pg_autoctl_watch - Man Page
pg_autoctl watch — pg_autoctl watch
pg_autoctl watch — Display an auto-updating dashboard
This command outputs the events that the pg_auto_failover events records about state changes of the pg_auto_failover nodes managed by the monitor:
usage: pg_autoctl watch [ --pgdata --formation --group ] --pgdata path to data directory --monitor show the monitor uri --formation formation to query, defaults to 'default' --group group to query formation, defaults to all --json output data in the JSON format
Location of the Postgres node being managed locally. Defaults to the environment variable PGDATA. Use --monitor to connect to a monitor from anywhere, rather than the monitor URI used by a local Postgres node managed with pg_autoctl.
Postgres URI used to connect to the monitor. Must use the autoctl_node username and target the pg_auto_failover database name. It is possible to show the Postgres URI from the monitor node using the command pg_autoctl show uri.
List the events recorded for nodes in the given formation. Defaults to default.
Limit output to a single group in the formation. Default to including all groups registered in the target formation.
Postgres directory location. Can be used instead of the --pgdata option.
Postgres URI to connect to the monitor node, can be used instead of the --monitor option.
The pg_autoctl command stores its configuration files in the standard place XDG_CONFIG_HOME. See the XDG Base Directory Specification.
The pg_autoctl command stores its internal states files in the standard place XDG_DATA_HOME, which defaults to ~/.local/share. See the XDG Base Directory Specification.
The pg_autoctl watch output is divided in 3 sections.
The first section is a single header line which includes the name of the currently selected formation, the formation replication setting Number Sync Standbys, and then in the right most position the current time.
The second section displays one line per node, and each line contains a list of columns that describe the current state for the node. This list can includes the following columns, and which columns are part of the output depends on the terminal window size. This choice is dynamic and changes if your terminal window size changes:
Name of the node.
Node, or Id
Node information. When the formation has a single group (group zero), then this column only contains the nodeId.
Only Citus formations allow several groups. When using a Citus formation the Node column contains the groupId and the nodeId, separated by a colon, such as 0:1 for the first coordinator node.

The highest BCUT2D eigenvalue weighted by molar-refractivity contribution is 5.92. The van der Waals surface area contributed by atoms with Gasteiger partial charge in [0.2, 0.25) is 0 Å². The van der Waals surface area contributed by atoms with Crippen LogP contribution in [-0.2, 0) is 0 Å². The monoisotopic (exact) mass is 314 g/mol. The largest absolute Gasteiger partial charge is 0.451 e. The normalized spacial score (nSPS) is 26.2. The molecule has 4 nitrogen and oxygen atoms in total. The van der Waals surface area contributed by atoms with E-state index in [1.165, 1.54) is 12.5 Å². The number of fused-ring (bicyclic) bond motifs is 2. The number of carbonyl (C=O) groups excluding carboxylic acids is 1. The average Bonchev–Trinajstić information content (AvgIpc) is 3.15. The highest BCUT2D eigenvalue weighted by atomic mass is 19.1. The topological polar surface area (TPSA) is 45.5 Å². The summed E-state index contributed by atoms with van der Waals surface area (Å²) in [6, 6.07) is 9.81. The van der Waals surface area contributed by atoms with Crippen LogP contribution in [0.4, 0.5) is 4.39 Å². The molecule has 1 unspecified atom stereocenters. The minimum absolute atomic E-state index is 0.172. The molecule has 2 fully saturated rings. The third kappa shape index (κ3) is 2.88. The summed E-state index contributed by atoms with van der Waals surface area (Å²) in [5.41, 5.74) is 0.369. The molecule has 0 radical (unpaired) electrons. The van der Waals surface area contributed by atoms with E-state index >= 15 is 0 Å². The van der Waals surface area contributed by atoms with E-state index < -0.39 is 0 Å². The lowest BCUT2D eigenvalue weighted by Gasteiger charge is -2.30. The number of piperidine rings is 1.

Last Report, or Report
Time interval between now and the last known time when a node has reported to the monitor, using the node_active protocol.
This value is expected to stay under 2s or abouts, and is known to increment when either the pg_autoctl run service is not running, or when there is a network split.
Last Check, or Check
Time interval between now and the last known time when the monitor could connect to a node's Postgres instance, via its health check mechanism.
This value is known to increment when either the Postgres service is not running on the target node, when there is a network split, or when the internal machinery (the health check worker background process) implements jitter.
Hostname and port number used to connect to the node.
- TLI: LSN
Timeline identifier (TLI) and Postgres Log Sequence Number (LSN).
The LSN is the current position in the Postgres WAL stream. This is a hexadecimal number. See pg_lsn for more information.
The current timeline is incremented each time a failover happens, or when doing Point In Time Recovery. A node can only reach the secondary state when it is on the same timeline as its primary node.
This output field contains two bits of information. First, the Postgres connection type that the node provides, either read-write or read-only. Then the mark ! is added when the monitor has failed to connect to this node, and ? when the monitor didn't connect to the node yet.
The current FSM state as reported to the monitor by the pg_autoctl process running on the Postgres node.
The assigned FSM state on the monitor. When the assigned state is not the same as the reported start, then the pg_autoctl process running on the Postgres node might have not retrieved the assigned state yet, or might still be implementing the FSM transition from the current state to the assigned state.
The third and last section lists the most recent events that the monitor has registered, the more recent event is found at the bottom of the screen.
To quit the command hit either the F1 key or the q key.
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